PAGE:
Albrecht Durer, Or Albert, a German painter and engraver, born in Nuremberg, May 20, 1471, died there, April 6, 1528. His father was a Hungarian goldsmith settled in that town. "When 15 years old he was placed with Michael Wohlgemuth, the leading painter of Nuremberg. With him he remained four years, after which he travelled through Germany and the Low Countries, employing several years in the study not merely of his own art but of the most important collateral branches. He returned to Nuremberg in 1494, and soon after contracted a marriage which, according to the received tradition, was very unhappy. His earliest well authenticated picture bears the date of 1498, and is a portrait of himself. A similar portrait, dated 1500, and now in the Pinakothek at Munich, represents a man in the prime of life, standing in a dignified attitude, his hair falling over his shoulders. In his last portrait, a woodcut of the year 1527, the face is marked by lines of care, and the head is shorn of the flowing locks in which the artist was wont to take a complacent pride. In 1498 appeared his first great series of woodcuts, illustrating the Revelation of St. John; a work of singular power, in which the artist's imagination, however, is controlled by the fantastic element which then pervaded German art.

At the close of 1505, by the aid of his friend Wilibald Pirkheimer, Dtirer made a journey to northern Italy, and remained a considerable time at Venice, Bologna, and other places; but so firmly was he grounded in his peculiar style, that the graceful productions of the Italian schools had no influence upon him. From the time of his return to Nuremberg, in 1507, ensued a period of singular artistic activity, and among the great works which he then produced are the paintings of the "Martyrdom of the 10,000 Saints," at Vienna; the "Assumption of the Virgin," burned at Munich; the " Adoration of the Trinity," at Vienna; " Christ taken from the Cross," at Nuremberg; and the "Adoration of the Magi," at Florence; the woodcut series of the " Greater Passion" and "Lesser Passion," the "Life of the Virgin," and the " Triumphal Arch of the Emperor Maximilian;" the copperplate engravings of " The Knight, Death, and the Devil," "Melancholy," and "St. Jerome;" and portraits of his friends Pirkheimer, Melanch-thon, and Erasmus. The print of " The Knight, Death, and the Devil" suggested to Fouque his tale of "Sintram and his Companions." It is supposed that the woodcuts which pass under Durer's name were cut by engravers from his drawings on the wood.

He was very prosperous, and enjoyed the friendship of many of the most learned men of the day. The people of his native town delighted to honor him, and for many years he was one of its chief burghers. The emperors Maximilian I. and Charles V. successively appointed him court painter, and the chief cities of Germany were emulous for the possession of his works. In 1520 Durer made a second journey to the Netherlands, and under the influence of this visit his subsequent works exhibit a soberer feeling and a refinement of his exuberant fancy. In 1526 were produced his two pictures containing life-size figures of the apostles John and Peter, and Mark and Paul, which were among his last, as they are generally esteemed his grandest works, and which he presented to the council of his native city. At this time Durer had embraced the doctrines of the reformation, and these paintings are supposed to have conveyed the artist's exhortation to his countrymen to stand firm in the new faith. - As an engraver and a painter Durer was one of the most remarkable men of an age prolific of great artists.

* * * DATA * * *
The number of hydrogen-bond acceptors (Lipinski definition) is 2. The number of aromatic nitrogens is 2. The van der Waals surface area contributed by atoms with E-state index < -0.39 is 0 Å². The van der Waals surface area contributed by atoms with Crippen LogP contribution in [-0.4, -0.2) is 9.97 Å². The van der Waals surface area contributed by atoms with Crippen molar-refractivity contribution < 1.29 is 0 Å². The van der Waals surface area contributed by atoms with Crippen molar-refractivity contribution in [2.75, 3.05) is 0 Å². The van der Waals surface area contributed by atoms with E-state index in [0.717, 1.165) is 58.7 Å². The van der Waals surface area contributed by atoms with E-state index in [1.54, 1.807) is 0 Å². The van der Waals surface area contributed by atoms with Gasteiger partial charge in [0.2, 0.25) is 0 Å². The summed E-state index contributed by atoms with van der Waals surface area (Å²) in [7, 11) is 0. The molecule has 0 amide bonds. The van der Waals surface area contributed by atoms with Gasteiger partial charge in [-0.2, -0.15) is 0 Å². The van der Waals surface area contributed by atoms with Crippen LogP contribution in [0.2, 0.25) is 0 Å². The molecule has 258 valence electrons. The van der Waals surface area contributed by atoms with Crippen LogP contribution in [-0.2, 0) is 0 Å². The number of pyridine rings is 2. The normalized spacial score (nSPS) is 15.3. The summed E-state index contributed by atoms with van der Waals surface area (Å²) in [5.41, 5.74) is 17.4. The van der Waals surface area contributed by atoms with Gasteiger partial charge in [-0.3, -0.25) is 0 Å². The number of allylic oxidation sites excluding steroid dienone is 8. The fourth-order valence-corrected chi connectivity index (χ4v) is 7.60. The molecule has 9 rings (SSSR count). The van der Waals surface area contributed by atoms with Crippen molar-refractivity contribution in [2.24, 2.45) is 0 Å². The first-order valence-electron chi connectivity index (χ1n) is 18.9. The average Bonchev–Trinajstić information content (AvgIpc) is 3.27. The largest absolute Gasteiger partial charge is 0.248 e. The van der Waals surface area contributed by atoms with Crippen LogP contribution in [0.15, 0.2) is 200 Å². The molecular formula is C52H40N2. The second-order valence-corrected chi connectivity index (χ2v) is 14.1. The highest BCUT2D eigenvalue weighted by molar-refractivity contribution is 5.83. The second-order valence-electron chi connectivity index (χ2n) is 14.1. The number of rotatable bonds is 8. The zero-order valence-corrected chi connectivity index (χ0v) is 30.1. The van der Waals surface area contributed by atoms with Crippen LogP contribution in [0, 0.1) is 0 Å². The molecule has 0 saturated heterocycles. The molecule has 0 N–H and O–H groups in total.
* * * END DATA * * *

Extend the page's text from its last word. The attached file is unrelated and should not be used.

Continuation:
In painting, he raised German art to an excellence which passed away with him; he found engraving in its infancy, and carried it to a perfection never since surpassed; he cultivated architecture and sculpture, and wrote valuable treatises on geometry and fortification, with a purity of style evincing a profound knowledge of the German language. He was the first German artist who taught the rules of perspective, and insisted on the study of anatomy. He rejected the classic ideal, which Raphael and his contemporaries had so successfully realized. Hence his strange attitudes, his fanciful draperies, his over-elaborate costumes and accessories, and the Gothic element which seems to pervade all his works. His wonderful creations, nevertheless, surprised and delighted the Italians. Raphael had the highest admiration of his genius, and sent him a drawing executed by his own hand. The memory of Durer is held in great veneration by the people of Nuremberg, who preserve his house with religious care. On the 300th anniversary of his birth the corner stone of a monument to his memory was laid there; and in May, 1840, the work was completed by the addition of a bronze statue of the artist by Rauch. - See Charles Narrey, Albert Durer a Venue et dans les Pays-Das (illustrated, Paris, 1866); A. von Eye, Albert Durer (Nordlingen, 1867); Mrs. Heaton, "History of the Life of Albert Durer of Nuremberg" (London, 1869); William B. Scott, " Life and Works of Albert Durer" (London, 1869). A collection of his engravings has been reproduced under the care of Kaulbach (14 numbers, Nuremberg, 1857-'61).